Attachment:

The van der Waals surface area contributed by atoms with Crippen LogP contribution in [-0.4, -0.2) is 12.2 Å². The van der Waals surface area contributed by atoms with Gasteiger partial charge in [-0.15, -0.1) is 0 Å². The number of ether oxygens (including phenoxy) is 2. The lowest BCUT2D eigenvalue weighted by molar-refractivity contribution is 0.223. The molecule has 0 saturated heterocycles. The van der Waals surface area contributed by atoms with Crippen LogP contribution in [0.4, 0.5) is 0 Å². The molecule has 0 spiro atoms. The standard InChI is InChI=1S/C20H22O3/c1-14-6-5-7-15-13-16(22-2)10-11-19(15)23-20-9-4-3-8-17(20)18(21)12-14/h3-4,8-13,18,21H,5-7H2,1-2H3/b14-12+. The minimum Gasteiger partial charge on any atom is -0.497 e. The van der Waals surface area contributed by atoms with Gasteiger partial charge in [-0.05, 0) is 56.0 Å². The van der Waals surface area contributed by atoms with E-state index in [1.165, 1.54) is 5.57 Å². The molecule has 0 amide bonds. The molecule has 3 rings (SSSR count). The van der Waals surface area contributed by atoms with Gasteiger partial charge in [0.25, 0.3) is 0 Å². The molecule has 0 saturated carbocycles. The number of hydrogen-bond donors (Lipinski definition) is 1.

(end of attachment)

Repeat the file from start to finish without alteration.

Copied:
The van der Waals surface area contributed by atoms with Crippen LogP contribution in [-0.4, -0.2) is 12.2 Å². The van der Waals surface area contributed by atoms with Gasteiger partial charge in [-0.15, -0.1) is 0 Å². The number of ether oxygens (including phenoxy) is 2. The lowest BCUT2D eigenvalue weighted by molar-refractivity contribution is 0.223. The molecule has 0 saturated heterocycles. The van der Waals surface area contributed by atoms with Crippen LogP contribution in [0.4, 0.5) is 0 Å². The molecule has 0 spiro atoms. The standard InChI is InChI=1S/C20H22O3/c1-14-6-5-7-15-13-16(22-2)10-11-19(15)23-20-9-4-3-8-17(20)18(21)12-14/h3-4,8-13,18,21H,5-7H2,1-2H3/b14-12+. The minimum Gasteiger partial charge on any atom is -0.497 e. The van der Waals surface area contributed by atoms with Gasteiger partial charge in [-0.05, 0) is 56.0 Å². The van der Waals surface area contributed by atoms with E-state index in [1.165, 1.54) is 5.57 Å². The molecule has 0 amide bonds. The molecule has 3 rings (SSSR count). The van der Waals surface area contributed by atoms with Gasteiger partial charge in [0.25, 0.3) is 0 Å². The molecule has 0 saturated carbocycles. The number of hydrogen-bond donors (Lipinski definition) is 1.